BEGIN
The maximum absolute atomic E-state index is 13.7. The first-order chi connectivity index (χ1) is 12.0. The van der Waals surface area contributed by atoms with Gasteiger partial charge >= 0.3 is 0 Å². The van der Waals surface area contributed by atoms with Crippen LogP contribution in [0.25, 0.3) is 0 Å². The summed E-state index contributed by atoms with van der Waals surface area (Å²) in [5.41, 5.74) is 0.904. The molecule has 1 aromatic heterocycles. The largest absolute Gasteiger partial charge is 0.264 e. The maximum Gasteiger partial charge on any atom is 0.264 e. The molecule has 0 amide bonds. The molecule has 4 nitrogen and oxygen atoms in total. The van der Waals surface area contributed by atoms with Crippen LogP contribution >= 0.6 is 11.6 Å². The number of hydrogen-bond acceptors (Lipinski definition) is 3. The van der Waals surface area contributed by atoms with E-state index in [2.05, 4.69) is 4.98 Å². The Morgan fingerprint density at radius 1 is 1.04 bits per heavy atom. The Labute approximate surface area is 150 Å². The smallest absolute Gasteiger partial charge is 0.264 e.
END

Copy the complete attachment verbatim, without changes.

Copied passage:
The maximum absolute atomic E-state index is 13.7. The first-order chi connectivity index (χ1) is 12.0. The van der Waals surface area contributed by atoms with Gasteiger partial charge >= 0.3 is 0 Å². The van der Waals surface area contributed by atoms with Crippen LogP contribution in [0.25, 0.3) is 0 Å². The summed E-state index contributed by atoms with van der Waals surface area (Å²) in [5.41, 5.74) is 0.904. The molecule has 1 aromatic heterocycles. The largest absolute Gasteiger partial charge is 0.264 e. The maximum Gasteiger partial charge on any atom is 0.264 e. The molecule has 0 amide bonds. The molecule has 4 nitrogen and oxygen atoms in total. The van der Waals surface area contributed by atoms with Crippen LogP contribution >= 0.6 is 11.6 Å². The number of hydrogen-bond acceptors (Lipinski definition) is 3. The van der Waals surface area contributed by atoms with E-state index in [2.05, 4.69) is 4.98 Å². The Morgan fingerprint density at radius 1 is 1.04 bits per heavy atom. The Labute approximate surface area is 150 Å². The smallest absolute Gasteiger partial charge is 0.264 e.